Hagatna, Guam, Jun 6, 2016 / 15:00 pm
After sex abuse and other allegations were leveled against Guam's archbishop, Pope Francis on Monday appointed a Vatican official to be the local Church's apostolic administrator while an investigation is carried out.
On June 6, Archbishop Savio Hon Tai-Fai, secretary of the Congregation for the Evangelization of Peoples, was appointed apostolic administrator “sede plena” of the Archdiocese of Agaña, which serves Catholics in Guam, a U.S. island territory in the northwestern Pacific Ocean.
The appointment was made shortly after Archbishop Anthony Apuron of Agaña was accused of sexual abuse dating from the 1970s, and of failing to implement strong policies on the handling of clerical sex abuse.
As apostolic administrator “sede plena,” Archbishop Hon will govern the archdiocese because its ordinary is incapable of doing so. Though Archbishop Apuron remains archbishop, he will not exercise his office while Archbishop Hon remains as apostolic administrator.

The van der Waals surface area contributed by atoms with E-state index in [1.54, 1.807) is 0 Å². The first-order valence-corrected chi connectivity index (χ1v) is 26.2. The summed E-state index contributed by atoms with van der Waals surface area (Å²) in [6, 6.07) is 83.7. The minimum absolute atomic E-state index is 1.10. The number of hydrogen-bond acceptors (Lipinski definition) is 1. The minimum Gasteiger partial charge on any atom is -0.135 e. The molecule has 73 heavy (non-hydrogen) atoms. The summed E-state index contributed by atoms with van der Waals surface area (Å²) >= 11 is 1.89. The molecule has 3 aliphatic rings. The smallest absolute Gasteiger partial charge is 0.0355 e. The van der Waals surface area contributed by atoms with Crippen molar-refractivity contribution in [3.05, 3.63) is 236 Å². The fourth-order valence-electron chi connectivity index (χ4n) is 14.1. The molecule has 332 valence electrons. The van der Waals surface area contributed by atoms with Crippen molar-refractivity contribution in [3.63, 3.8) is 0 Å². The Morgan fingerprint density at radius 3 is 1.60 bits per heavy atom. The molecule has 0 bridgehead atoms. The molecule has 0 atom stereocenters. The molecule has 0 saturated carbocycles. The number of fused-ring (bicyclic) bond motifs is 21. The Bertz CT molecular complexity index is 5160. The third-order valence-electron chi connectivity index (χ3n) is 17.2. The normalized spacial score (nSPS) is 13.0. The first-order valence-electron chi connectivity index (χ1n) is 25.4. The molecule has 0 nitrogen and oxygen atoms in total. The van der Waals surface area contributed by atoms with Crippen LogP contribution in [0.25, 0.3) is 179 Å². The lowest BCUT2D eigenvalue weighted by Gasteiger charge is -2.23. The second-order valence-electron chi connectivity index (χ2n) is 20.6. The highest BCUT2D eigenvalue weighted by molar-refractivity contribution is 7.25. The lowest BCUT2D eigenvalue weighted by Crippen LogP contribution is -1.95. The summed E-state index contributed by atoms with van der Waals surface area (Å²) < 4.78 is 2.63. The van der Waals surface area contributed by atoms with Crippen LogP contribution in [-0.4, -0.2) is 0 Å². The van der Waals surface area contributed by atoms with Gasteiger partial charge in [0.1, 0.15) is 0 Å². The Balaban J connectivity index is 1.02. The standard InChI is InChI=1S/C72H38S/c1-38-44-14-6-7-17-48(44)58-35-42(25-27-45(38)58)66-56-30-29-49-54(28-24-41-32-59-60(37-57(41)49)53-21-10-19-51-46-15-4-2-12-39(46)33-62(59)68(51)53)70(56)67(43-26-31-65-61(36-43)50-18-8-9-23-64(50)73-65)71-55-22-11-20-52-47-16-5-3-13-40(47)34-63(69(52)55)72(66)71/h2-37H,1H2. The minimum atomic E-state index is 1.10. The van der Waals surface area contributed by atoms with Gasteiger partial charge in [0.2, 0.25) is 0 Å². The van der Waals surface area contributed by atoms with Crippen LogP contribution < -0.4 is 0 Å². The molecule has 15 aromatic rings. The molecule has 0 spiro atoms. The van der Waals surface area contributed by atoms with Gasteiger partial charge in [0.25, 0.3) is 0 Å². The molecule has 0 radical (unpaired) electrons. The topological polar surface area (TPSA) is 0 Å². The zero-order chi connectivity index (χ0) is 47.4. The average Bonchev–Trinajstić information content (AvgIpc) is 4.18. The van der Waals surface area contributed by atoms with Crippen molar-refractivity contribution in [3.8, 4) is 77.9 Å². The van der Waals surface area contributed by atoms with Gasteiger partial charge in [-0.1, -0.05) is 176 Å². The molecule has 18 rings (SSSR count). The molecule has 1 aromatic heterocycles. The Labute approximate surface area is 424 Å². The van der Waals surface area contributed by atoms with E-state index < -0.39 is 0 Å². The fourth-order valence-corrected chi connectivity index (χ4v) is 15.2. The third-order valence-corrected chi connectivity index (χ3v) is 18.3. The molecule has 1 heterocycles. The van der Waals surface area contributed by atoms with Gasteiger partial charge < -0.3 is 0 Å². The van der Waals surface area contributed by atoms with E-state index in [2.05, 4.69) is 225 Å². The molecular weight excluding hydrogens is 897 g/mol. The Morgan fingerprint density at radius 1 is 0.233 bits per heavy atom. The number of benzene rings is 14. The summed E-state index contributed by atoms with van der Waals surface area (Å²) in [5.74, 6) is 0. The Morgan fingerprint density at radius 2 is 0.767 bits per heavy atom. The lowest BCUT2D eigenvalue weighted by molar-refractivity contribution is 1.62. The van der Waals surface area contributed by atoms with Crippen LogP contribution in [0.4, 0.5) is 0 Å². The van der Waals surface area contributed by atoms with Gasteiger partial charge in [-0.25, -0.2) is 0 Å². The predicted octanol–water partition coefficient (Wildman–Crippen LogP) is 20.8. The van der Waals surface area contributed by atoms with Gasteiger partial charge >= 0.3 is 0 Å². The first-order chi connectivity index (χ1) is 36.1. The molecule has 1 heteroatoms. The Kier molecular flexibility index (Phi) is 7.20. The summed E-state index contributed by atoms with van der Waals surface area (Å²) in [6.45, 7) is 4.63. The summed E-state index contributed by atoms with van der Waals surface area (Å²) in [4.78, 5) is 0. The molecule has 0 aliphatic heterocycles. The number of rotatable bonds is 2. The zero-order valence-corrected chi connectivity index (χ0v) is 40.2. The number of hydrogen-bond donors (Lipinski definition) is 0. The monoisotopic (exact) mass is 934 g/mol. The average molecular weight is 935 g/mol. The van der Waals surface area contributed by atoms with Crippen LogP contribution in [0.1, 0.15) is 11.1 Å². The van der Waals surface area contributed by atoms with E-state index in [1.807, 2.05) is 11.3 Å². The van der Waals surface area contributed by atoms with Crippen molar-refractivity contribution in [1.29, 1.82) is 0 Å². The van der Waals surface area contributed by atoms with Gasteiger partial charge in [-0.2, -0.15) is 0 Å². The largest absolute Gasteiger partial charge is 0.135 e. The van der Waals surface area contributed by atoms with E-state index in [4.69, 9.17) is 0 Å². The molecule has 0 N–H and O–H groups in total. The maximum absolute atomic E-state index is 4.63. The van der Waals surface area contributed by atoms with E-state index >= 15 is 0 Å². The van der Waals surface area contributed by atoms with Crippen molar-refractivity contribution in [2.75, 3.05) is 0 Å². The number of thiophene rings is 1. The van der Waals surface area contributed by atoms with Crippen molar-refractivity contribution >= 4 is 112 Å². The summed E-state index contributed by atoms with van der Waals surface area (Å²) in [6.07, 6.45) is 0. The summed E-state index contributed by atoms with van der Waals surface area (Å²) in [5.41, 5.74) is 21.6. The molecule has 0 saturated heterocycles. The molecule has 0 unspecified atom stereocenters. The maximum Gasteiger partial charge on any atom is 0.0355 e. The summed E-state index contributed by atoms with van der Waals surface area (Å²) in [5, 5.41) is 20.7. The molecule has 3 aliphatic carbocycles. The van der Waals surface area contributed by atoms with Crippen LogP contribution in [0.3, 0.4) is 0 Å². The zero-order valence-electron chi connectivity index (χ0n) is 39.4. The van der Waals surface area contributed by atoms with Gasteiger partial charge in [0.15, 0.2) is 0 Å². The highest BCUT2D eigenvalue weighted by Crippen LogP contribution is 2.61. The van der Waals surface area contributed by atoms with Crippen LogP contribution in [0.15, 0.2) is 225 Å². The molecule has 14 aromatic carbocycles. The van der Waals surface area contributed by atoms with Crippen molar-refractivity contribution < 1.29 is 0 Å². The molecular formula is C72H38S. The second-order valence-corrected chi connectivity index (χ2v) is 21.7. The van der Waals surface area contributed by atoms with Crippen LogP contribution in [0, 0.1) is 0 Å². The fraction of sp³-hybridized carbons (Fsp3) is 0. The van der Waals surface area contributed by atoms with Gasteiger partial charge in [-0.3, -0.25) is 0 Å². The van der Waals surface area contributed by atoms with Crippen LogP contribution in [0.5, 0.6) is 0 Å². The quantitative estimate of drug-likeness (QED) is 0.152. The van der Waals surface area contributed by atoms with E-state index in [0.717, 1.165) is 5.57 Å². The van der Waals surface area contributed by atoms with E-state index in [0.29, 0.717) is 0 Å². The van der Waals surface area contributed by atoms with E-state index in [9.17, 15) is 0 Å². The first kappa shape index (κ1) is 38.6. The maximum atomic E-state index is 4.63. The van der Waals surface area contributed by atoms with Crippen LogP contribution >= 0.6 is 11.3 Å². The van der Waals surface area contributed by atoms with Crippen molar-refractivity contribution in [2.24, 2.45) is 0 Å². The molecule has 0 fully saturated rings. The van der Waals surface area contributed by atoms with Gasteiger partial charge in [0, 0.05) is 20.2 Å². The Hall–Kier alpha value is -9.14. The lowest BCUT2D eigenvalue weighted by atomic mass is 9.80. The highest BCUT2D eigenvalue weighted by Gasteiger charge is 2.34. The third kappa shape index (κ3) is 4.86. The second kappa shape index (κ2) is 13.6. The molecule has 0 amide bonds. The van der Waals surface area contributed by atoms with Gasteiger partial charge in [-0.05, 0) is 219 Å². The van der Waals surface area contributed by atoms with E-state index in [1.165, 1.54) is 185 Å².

In May, allegations surfaced against Archbishop Apuron. The accusations were raised by a former altar boy, who said that he was molested at age 12, when he spent the night at a rectory with then-Father Apuron. The alleged incident took place in the mid-1970s in Agat, a town located almost 13 miles southwest of Hagåtña, Guam's capital, when Archbishop Apuron was a parish priest.
Shortly later, another allegation surfaced, also involving a former altar server who had spent the night at the rectory.
Archbishop Apuron has denied the allegations, with a statement from the Agaña archdiocese calling the latter claim a “malicious and calumnious accusation.”
On May 18, Vincent Pereda, a member of the archdiocese's review board, wrote that regarding Quintanilla's accusation, “I believe credible, reasonable cause does exist … that the archbishop had engaged in sexual misconduct,” the Pacific Daily News reported.